How to navigate saying yes or no meaningfully?
1. The first thing you’ll want to do is buy yourself time before giving a response. Express some interest and ask about the timeline for the invitation and by when they require a response from your part. Then reflect on the following questions: How much time will I need to spend per week on this new task? What does a successful product or outcome look like? When does it need to be completed? The purpose of this step is to punt your answer so you can provide a thoughtful response after consideration.
2. Consider whether the opportunity is right for you. Ask yourself, does this fit with my personal mission statement? If you haven’t done so already, check out this post on personal mission statements. Taking the time to create your own personal mission statement will be invaluable when it comes time to think about engaging in an opportunity. If the opportunity does not align with your personal mission statement then saying “no” is a breeze. No matter how meaningful it is overall, if it’s not in alignment with your mission statement there are certainly people better suited for the task.
3. If the opportunity does align with your personal mission statement, then you want to consider if you have time to commit to the task. Ask yourself, what would success look like for this project and do I have time to commit to completing the task? More generally, you can ask, can I see a way to complete this project in relation to the rest of my work?
Notice that the second question is not just considering time in the present schedule. Instead it’s viewing all of your projects as waves that are in the process of coming in and going out. This will allow you to say “yes” on more occasions than may seem possible while still accomplishing them to your personal standard.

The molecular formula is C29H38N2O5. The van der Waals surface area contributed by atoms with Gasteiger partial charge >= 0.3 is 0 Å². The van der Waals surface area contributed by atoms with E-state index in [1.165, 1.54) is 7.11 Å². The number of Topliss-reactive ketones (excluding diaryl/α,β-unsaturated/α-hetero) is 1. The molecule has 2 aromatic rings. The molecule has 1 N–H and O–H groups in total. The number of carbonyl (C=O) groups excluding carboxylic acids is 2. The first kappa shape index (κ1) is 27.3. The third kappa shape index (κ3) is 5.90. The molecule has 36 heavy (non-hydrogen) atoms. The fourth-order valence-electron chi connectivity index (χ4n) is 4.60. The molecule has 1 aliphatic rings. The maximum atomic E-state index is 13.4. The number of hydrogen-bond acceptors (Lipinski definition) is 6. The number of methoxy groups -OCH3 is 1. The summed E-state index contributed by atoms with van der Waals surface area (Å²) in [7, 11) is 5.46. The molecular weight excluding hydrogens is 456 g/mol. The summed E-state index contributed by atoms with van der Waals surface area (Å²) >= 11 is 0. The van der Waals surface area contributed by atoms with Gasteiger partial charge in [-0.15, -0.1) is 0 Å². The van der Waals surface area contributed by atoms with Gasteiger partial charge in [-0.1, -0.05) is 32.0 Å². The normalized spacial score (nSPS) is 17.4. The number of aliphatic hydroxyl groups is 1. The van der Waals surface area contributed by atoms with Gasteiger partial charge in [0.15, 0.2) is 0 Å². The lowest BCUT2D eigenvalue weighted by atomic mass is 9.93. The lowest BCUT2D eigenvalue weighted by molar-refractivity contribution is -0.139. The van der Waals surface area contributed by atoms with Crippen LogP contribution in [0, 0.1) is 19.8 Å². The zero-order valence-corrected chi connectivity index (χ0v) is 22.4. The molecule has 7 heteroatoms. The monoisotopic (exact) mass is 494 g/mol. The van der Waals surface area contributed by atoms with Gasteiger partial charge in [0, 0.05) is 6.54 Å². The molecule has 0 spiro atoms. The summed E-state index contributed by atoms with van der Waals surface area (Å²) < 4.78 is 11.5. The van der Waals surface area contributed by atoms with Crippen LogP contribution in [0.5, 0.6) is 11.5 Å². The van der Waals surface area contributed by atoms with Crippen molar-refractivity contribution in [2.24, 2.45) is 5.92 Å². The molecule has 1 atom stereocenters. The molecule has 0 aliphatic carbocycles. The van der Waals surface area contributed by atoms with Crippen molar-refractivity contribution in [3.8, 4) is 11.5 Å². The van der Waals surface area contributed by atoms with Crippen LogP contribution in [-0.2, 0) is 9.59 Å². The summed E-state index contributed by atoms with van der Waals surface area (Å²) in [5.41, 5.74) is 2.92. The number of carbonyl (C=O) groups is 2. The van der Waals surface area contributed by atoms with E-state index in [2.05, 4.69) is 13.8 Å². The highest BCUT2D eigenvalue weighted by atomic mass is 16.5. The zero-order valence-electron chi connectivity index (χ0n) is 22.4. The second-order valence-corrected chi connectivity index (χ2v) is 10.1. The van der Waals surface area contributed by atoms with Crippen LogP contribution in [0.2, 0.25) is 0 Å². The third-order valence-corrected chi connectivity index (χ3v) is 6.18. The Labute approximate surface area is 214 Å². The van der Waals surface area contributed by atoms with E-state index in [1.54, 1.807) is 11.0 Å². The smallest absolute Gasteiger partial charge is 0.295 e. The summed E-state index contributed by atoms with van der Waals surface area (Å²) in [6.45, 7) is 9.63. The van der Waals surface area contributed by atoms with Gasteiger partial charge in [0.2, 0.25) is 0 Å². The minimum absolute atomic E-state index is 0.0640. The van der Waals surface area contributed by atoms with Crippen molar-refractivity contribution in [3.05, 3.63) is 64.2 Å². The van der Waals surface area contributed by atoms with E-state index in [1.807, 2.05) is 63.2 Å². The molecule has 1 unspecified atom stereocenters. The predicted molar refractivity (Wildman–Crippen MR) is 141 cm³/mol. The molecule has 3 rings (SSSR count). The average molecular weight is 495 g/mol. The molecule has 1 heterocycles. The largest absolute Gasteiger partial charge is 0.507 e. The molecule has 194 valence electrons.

Hopefully, your answer to this question will allow you to make the final decision of whether to say “yes” or “no” to an opportunity. If you need a little extra push in your decision-making process, see the next section.
What else should I consider when deciding if I should participate in an opportunity?
1. You are a leader. Let me say it one more time for those in the back, you are a leader. We are all leaders. “Leadership is the art of motivating a group of people to act toward achieving a common goal (Ward).” The sooner you see your leadership strengths and the impact of your actions, the sooner you will be able to find meaningful activities to fill your time. I truly believe that everyone, starting from kindergarten, is a leader and engages in leadership.
The book that really cemented this strong leadership view within myself is titled Awakening the sleeping giant: Helping teachers develop as leaders by Marilyn Katzenmeyer and Gayle Moller. The following excerpt focuses on teacher leaders, but parallels leadership at many levels. As you read, reflect on what parts resonate with you.
“Teacher leaders lead within and beyond the classroom; identify with and contribute to a community of teacher learners and leaders; influence others toward improved educational practice; and accept responsibility for achieving the outcomes of their leadership. […] Teacher leaders also reach outside their schools to a wider professional community. […] These communities of learners and leaders can be the impetus for teachers to realize that their leadership skills are valuable and can give them the courage to lead within their own school while developing both professional expertise and leadership skills.” (p.6-8)